Weekend Review: Crisis in Nigeria Worsens with More Violent Abductions
Thursday night, gunmen overtook the Federal College of Forestry Mechanisation in Kaduna state, Nigeria and reportedly kidnapped 39 students. The army was able to rescue 180 students after receiving a distress call from the school during the crisis. Dozens of students were unfortunately taken from the school after an exchange of weapon fire.
No group has claimed responsibility for the attack but a video of the terrified students was reportedly shared on Saturday. The abductors have reportedly demanded a ransom of 500 million naira, which is the equivalent of 1.3 million U.S. dollars.
Kaduna state security commissioner Samuel Aruwan said that the Kaduna state government is “maintaining close communication with the management of the college” and engaging in “efforts…towards the tracking of the missing students.”
Since December, roughly 800 students have been abducted in armed raids at several schools in northern Nigeria. Most abductees were released once the ransom was paid, though a student was murdered in February.
The attacks on schools could be indicative of an overall disintegration of security in the area. Authorities reported nearly 3,000 abductions or murders by criminal gangs in Kaduna state last year.
Furthermore, the fear of being attacked at school is creating an obvious disruption in learning for students in northern Nigerian. Many are unfortunately abandoning their educational pursuits due to the frequency of these attacks.
FEMA to Help Children in Crisis at the Border
The U.S. Department of Homeland Security (DHS) announced on Saturday that the Federal Emergency Management Agency (FEMA) has been instructed to help process “record numbers of individuals, including unaccompanied children” arriving at the southwest border of the U.S.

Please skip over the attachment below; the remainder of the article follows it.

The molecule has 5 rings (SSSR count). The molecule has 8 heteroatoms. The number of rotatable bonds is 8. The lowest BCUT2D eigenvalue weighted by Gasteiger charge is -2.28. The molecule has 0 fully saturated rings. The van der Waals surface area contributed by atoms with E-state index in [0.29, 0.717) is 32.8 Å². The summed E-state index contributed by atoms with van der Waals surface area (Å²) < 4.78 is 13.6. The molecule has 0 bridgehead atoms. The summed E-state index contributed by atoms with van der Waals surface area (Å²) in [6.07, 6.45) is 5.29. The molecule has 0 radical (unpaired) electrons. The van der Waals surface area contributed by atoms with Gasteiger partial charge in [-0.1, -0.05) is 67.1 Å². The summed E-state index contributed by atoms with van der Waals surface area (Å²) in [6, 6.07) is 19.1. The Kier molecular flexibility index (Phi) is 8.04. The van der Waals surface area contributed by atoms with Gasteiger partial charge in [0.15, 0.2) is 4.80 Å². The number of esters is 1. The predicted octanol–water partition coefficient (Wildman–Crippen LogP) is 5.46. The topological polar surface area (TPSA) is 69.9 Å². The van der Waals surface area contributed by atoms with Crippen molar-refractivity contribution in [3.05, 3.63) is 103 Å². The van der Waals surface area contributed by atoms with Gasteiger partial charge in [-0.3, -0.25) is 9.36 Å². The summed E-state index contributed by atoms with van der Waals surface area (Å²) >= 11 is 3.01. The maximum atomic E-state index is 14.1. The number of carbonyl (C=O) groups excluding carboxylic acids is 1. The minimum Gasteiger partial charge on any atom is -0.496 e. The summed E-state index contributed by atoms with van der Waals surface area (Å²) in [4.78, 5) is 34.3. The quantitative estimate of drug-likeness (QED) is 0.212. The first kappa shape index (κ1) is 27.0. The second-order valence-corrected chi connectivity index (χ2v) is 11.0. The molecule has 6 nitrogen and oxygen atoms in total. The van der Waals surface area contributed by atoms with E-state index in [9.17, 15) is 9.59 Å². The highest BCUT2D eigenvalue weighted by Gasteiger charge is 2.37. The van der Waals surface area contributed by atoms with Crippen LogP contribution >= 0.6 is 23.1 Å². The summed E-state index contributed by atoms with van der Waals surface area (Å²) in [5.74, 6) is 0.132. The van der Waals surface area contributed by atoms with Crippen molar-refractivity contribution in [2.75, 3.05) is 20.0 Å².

According to a press release from DHS Secretary Alejandro Mayorkas, FEMA will be part of a “government-wide effort over the next 90 days to safely receive, shelter, and transfer unaccompanied children who make the dangerous journey to the U.S. southwest border.”
The risk for children travelling to the U.S. border from other countries has grown exponentially since April 2020. FEMA will “look at every available option to quickly expand physical capacity for appropriate lodging” while working along with the Department of Health and Human Services.
Biden Inks $1.9 Trillion Stimulus Bill
On Thursday morning, President Biden signed a $1.9 trillion stimulus package called the American Rescue Plan (ARP) into effect. This is the first big win of Biden’s administration, as the bill remains relatively close to his initial proposal.
The package does not include a $15 federal minimum wage or better unemployment benefits. Furthermore, fewer citizens qualify for direct payments in comparison with previous stimulus bills.
Individuals earning less than $80,000 will receive up to $1400 per person. Some will see payments as soon as the current weekend, according to the IRS. The bill also allocates $350 billion of aid to help stimulate state and local economies.
Prior to receiving Biden’s signature, the bill received a vote along party lines in the House of Representatives. Republicans voted against provisions designed to bring some families back from the brink of poverty because of spending concerns.
After More Deaths on Saturday, 70 People Have Died in Six Weeks of Unrest in Myanmar Crisis
Witnesses say police opened fire on a peaceful sit-in protest on Saturday, leading to three deaths and several more injuries. Myanmar has been in the grips of crisis since a military coup began on Feb. 1. At least 70 people have been killed by security forces in the last six weeks.
New research from Amnesty International has revealed that “the Myanmar military is using increasingly lethal tactics and weapons normally seen on the battlefield against peaceful protesters and bystanders across the country.” Amnesty’s research also suggests that “lethal force is being used in a planned, premeditated and coordinated manner” against protesters.
Myanmar’s military has accused overthrown leader Aung San Suu Kyi of accepting illegal money and gold. There has been no evidence provided to support the allegations, which were denied by an MP from her party.
Pandemic Crisis: Worldwide Infections Surpass 100 Million Mark
According to the COVID-19 dashboard by Johns Hopkins University, there have been more than 119 million coronavirus cases and 2.6 million deaths globally since the start of the pandemic. The U.S. has remained a global hotspot for more than a year, seeing over 29 million infections and roughly 535,000 deaths.